As we think about this, I want to lift up the life of the Apostle Paul as our example. This may seem to some like an odd example of our uniquenesses so let me briefly explain what I mean here. My point is that Paul’s experience with God was different. Paul, a devoted defender of the Jewish ways was, in the very earliest days of the Christian Church, one of its biggest critics and adversaries. In Acts, we learn that Paul was present at the death of Stephen who was the first Christian martyr. Later, as Acts continues, we find Paul on his way from Jerusalem to Damascus with the hopes of hauling off early believers to jail.

It is while Paul is on this journey, traveling along what was called the Damascus Road that he is stopped in his tracks by a blinding light. Overwhelmed and left unable to continue his journey, Paul hears the voice of Jesus himself saying to him “why are you persecuting me?” This blinding light, this question, becomes Paul’s epiphany. Paul is blinded by the light, overwhelmed by the moment and forever changed by that singular event. In our passage for today, which follows on the very heals of that Damascus Road experience, Paul has found his way to the home of Ananias, an early believer. At Ananias’ home, Paul begins to completely reorient his life by giving himself to the faith. In almost an instant, he goes from being one of the early church’s biggest critics and opponents to being a critical part.

Without question, Paul’s conversion is one of the most profound and most dramatic in all of the New Testament. But, in many ways it is not like our own nor was it like that of most of the other early believers who were his contemporaries. In fact, it is also not exactly like the conversion stories of Acts that come immediately before it or after it.

If you read Acts, you find that one chapter earlier, in chapter 8, Philip leads the Ethiopian Eunich to Christ. Like Paul’s experience this story is equally dramatic but it is also different. There is no blinding light, no voice from heaven but rather Philip’s voice, helping the Eunich to understand a section of Isaiah that he was reading and sharing with him about Jesus as the fulfillment of that Isaiah text. Again, it is a conversion like Paul’s but also different from Paul’s.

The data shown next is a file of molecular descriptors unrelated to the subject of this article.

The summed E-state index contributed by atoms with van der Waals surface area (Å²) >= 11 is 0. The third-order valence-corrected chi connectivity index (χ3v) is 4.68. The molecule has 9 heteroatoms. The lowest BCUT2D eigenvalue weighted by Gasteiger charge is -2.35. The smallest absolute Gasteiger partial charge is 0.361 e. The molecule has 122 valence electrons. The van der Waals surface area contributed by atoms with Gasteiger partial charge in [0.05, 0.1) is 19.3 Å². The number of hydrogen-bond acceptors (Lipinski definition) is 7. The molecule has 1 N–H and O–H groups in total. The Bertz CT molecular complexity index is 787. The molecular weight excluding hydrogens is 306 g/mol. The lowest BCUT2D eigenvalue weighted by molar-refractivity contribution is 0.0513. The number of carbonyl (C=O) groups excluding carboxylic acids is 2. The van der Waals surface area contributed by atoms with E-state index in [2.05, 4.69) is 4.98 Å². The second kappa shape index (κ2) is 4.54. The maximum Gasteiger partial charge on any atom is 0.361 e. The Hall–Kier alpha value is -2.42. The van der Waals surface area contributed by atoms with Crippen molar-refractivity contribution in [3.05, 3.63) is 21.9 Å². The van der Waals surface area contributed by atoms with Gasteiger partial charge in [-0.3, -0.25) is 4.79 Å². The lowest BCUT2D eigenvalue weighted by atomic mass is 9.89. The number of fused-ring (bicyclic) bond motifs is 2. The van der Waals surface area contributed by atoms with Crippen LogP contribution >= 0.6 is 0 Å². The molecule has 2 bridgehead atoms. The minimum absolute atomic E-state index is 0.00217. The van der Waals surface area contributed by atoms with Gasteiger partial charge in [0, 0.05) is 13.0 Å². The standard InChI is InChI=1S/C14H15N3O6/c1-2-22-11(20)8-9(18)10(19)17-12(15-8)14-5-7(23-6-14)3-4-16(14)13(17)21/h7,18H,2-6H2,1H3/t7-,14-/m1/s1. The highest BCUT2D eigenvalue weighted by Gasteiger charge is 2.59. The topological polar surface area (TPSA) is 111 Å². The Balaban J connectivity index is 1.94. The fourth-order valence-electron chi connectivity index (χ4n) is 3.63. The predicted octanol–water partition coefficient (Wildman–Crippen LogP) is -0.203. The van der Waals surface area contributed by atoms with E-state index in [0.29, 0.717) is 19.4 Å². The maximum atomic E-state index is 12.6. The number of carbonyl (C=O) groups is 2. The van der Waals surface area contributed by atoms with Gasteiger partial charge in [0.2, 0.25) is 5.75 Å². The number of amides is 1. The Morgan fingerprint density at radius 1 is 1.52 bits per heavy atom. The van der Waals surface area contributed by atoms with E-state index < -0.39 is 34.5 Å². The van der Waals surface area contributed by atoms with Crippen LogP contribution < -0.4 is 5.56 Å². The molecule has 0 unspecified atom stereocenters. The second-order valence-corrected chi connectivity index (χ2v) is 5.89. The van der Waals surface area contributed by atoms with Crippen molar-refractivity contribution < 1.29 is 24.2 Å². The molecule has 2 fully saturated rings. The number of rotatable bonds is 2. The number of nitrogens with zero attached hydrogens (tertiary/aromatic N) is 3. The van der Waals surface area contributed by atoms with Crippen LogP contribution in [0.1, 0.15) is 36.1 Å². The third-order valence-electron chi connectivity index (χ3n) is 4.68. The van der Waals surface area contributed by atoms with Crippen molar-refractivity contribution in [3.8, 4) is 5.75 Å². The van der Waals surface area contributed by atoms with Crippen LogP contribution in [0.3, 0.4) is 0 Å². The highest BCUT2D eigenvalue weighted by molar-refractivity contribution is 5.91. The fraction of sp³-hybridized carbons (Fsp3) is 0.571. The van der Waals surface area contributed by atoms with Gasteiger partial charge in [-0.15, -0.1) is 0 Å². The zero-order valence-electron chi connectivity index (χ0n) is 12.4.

Likewise, if we go forward in Acts to Chapter 10, we find the story of the conversion of Cornelius, a Roman Officer and Gentile. Again, the story is dramatic and miraculous. Again, the story of Jesus is shared and received. But it too has its own characteristics. This story happens in Cornelius’ home not out somewhere on the road such as in the previous stories. It also takes place through the help of Peter who not only invites Cornelius to faith but who also does not require conversion to Judaism. It thus serves a turning point as the Gospel extends to the greater Gentile world.

Three stories of a relationship found with Christ in three successive chapters – they are all similar but they are all unique. In each, different personalities, different experiences and different perspectives shine through yet all are seen as authentic.

There are two quick points here to make I think. They may seem somewhat simplistic but I find both to be very important for all of us. First, we must allow our own faith and relationship with Christ to be authentic to our own life. Yes, our faith life should look a lot like the faith lives of others but it should also have some uniqueness to it. Yes, all of us will develop in Christ in similar ways. All of us begin by inviting Christ into our lives, with baptism and inclusion into the church. But, again, our conversions are also our own because our lives are different.